Varying Approaches

Jane Campion comments on her career with her usual modesty.

Jane Campion

In the Berlinale Talent Campus session dedicated to her career, Jane Campion shared the stage with screenwriter Gerard Lee, the co-writer of her debut feature, SWEETIE (1989), and of her most recent project, TOP OF THE LAKE (2013). Lee’s contributions to the discussion were informative and invigorating, but the limelight still belonged to Campion. Her comments ranged from a candid narration of her early days in filmmaking to accounts of her collaboration with Michael Nyman to a highly empathetic description of her female characters.

Moderated by critic Peter Cowie, the session included an assortment of clips from SWEETIE, AN ANGEL AT MY TABLE (1990), THE PIANO (1993), PORTRAIT OF A LADY (1996) and TOP OF THE LAKE. The visibly varied directorial approach of each film should offer enough proof of Campion’s eclecticism: for instance, there’s a huge difference between the cartoonish bright colours in a scene depicting writer Janet Frame’s childhood in ANGEL and the sombre atmosphere of a tense marital scene between Isabel and Gilbert Osmond in PORTRAIT. The retrospective came short in creating a sense of unity in Campion’s body of work, but that is admittedly hard to accomplish in her case.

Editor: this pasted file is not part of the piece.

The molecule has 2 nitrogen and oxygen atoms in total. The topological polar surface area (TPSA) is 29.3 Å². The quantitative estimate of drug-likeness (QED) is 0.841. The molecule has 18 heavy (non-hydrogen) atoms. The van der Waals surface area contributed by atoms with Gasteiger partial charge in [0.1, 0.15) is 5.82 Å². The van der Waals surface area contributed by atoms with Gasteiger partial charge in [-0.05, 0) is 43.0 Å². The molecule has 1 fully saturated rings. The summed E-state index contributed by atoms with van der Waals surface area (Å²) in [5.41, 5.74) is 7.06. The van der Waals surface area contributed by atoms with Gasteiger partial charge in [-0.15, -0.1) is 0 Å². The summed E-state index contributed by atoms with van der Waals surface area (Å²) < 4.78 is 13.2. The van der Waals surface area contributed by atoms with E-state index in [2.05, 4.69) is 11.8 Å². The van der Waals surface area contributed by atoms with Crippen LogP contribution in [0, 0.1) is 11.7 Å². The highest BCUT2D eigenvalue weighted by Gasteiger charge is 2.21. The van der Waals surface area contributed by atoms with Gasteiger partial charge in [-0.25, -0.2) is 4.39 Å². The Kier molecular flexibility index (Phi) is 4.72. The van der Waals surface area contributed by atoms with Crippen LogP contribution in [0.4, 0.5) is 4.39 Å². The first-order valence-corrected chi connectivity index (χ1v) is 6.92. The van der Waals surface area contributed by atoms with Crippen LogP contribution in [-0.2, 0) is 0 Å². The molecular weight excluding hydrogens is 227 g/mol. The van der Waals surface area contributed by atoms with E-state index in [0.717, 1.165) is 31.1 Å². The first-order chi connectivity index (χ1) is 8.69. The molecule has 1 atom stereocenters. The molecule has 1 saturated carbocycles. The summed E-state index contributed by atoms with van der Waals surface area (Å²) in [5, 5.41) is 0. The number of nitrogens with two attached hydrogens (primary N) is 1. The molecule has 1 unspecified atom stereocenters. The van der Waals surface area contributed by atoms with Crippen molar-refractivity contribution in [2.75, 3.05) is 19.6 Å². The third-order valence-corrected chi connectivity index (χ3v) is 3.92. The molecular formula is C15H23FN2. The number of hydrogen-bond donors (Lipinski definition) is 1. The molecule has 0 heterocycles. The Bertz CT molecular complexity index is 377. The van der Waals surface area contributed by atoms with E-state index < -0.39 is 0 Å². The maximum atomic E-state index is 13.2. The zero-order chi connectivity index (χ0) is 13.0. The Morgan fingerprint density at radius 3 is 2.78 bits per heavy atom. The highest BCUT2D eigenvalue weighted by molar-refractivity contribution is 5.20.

A festival darling since the release of her first short films, with SWEETIE being screened at Cannes, the New Zealand-born director has had more fortunate opportunities than her humble self-image would suggest. In front of an audience consisting mostly of young Campus filmmakers, Campion was reluctant to go into detail when discussing her creative techniques and the unpleasant bureaucratic formalities that aspiring filmmakers have to adjust to.

Campion’s optimism makes her a refreshing departure from the cliché of the woman filmmaker who extols her biological vulnerability and declares herself underprivileged in relation to her male colleagues. Her directness makes it all the more frustrating that she doesn’t get into the nuts and bolts of creative labour when she’s addressing a group of young filmmakers.